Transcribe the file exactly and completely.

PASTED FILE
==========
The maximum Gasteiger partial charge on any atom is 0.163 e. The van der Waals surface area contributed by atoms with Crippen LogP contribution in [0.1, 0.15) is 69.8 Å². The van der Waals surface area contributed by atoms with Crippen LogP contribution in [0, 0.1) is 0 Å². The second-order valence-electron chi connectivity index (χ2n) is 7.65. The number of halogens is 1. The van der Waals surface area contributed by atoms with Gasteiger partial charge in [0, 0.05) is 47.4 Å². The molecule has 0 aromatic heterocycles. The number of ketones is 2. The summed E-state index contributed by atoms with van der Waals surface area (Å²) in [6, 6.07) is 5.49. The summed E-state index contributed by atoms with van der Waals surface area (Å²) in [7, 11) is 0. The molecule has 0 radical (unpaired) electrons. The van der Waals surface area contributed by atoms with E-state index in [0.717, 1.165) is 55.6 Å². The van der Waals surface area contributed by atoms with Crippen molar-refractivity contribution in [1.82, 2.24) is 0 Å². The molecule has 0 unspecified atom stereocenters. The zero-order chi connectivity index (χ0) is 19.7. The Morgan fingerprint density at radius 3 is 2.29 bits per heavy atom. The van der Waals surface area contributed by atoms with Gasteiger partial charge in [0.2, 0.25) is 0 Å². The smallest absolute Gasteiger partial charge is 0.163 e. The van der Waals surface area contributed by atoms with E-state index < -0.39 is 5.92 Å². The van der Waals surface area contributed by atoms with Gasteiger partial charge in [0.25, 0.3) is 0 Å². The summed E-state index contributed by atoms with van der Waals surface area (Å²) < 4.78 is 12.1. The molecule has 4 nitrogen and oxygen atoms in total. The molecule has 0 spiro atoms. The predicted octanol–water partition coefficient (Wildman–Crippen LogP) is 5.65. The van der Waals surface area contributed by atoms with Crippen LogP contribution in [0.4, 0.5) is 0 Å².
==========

The maximum Gasteiger partial charge on any atom is 0.163 e. The van der Waals surface area contributed by atoms with Crippen LogP contribution in [0.1, 0.15) is 69.8 Å². The van der Waals surface area contributed by atoms with Crippen LogP contribution in [0, 0.1) is 0 Å². The second-order valence-electron chi connectivity index (χ2n) is 7.65. The number of halogens is 1. The van der Waals surface area contributed by atoms with Gasteiger partial charge in [0, 0.05) is 47.4 Å². The molecule has 0 aromatic heterocycles. The number of ketones is 2. The summed E-state index contributed by atoms with van der Waals surface area (Å²) in [6, 6.07) is 5.49. The summed E-state index contributed by atoms with van der Waals surface area (Å²) in [7, 11) is 0. The molecule has 0 radical (unpaired) electrons. The van der Waals surface area contributed by atoms with E-state index in [0.717, 1.165) is 55.6 Å². The van der Waals surface area contributed by atoms with Crippen molar-refractivity contribution in [1.82, 2.24) is 0 Å². The molecule has 0 unspecified atom stereocenters. The zero-order chi connectivity index (χ0) is 19.7. The Morgan fingerprint density at radius 3 is 2.29 bits per heavy atom. The van der Waals surface area contributed by atoms with Gasteiger partial charge in [0.2, 0.25) is 0 Å². The smallest absolute Gasteiger partial charge is 0.163 e. The van der Waals surface area contributed by atoms with E-state index < -0.39 is 5.92 Å². The van der Waals surface area contributed by atoms with Gasteiger partial charge in [0.25, 0.3) is 0 Å². The summed E-state index contributed by atoms with van der Waals surface area (Å²) < 4.78 is 12.1. The molecule has 4 nitrogen and oxygen atoms in total. The molecule has 0 spiro atoms. The predicted octanol–water partition coefficient (Wildman–Crippen LogP) is 5.65. The van der Waals surface area contributed by atoms with Crippen LogP contribution in [0.4, 0.5) is 0 Å².